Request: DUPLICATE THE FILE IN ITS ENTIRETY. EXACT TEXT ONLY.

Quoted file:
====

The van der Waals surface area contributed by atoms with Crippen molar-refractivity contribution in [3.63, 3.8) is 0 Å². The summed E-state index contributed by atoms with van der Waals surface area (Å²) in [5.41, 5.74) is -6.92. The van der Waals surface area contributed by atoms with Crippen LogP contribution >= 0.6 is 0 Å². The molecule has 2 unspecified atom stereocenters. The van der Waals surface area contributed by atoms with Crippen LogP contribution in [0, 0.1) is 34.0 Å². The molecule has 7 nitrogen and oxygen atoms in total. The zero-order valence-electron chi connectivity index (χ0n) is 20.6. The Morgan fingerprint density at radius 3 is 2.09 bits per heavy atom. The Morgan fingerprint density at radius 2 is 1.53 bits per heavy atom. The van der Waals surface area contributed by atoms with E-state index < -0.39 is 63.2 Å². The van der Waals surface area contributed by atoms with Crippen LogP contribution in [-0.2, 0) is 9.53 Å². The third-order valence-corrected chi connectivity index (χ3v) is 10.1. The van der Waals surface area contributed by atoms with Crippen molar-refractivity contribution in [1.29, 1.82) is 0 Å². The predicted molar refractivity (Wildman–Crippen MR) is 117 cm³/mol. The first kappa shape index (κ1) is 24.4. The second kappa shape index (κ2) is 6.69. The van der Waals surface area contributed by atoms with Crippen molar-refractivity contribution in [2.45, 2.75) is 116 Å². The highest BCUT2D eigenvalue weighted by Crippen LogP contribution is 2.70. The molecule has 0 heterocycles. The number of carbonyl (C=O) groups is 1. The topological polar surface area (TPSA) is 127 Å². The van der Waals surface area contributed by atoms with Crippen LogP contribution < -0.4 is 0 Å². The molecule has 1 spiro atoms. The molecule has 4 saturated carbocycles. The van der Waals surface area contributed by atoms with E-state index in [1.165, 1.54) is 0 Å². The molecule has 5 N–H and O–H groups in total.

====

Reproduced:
The van der Waals surface area contributed by atoms with Crippen molar-refractivity contribution in [3.63, 3.8) is 0 Å². The summed E-state index contributed by atoms with van der Waals surface area (Å²) in [5.41, 5.74) is -6.92. The van der Waals surface area contributed by atoms with Crippen LogP contribution >= 0.6 is 0 Å². The molecule has 2 unspecified atom stereocenters. The van der Waals surface area contributed by atoms with Crippen LogP contribution in [0, 0.1) is 34.0 Å². The molecule has 7 nitrogen and oxygen atoms in total. The zero-order valence-electron chi connectivity index (χ0n) is 20.6. The Morgan fingerprint density at radius 3 is 2.09 bits per heavy atom. The Morgan fingerprint density at radius 2 is 1.53 bits per heavy atom. The van der Waals surface area contributed by atoms with E-state index < -0.39 is 63.2 Å². The van der Waals surface area contributed by atoms with Crippen LogP contribution in [-0.2, 0) is 9.53 Å². The third-order valence-corrected chi connectivity index (χ3v) is 10.1. The van der Waals surface area contributed by atoms with Crippen molar-refractivity contribution in [1.29, 1.82) is 0 Å². The predicted molar refractivity (Wildman–Crippen MR) is 117 cm³/mol. The first kappa shape index (κ1) is 24.4. The second kappa shape index (κ2) is 6.69. The van der Waals surface area contributed by atoms with Crippen molar-refractivity contribution in [2.45, 2.75) is 116 Å². The highest BCUT2D eigenvalue weighted by Crippen LogP contribution is 2.70. The molecule has 0 heterocycles. The number of carbonyl (C=O) groups is 1. The topological polar surface area (TPSA) is 127 Å². The van der Waals surface area contributed by atoms with Crippen LogP contribution < -0.4 is 0 Å². The molecule has 1 spiro atoms. The molecule has 4 saturated carbocycles. The van der Waals surface area contributed by atoms with E-state index in [1.165, 1.54) is 0 Å². The molecule has 5 N–H and O–H groups in total.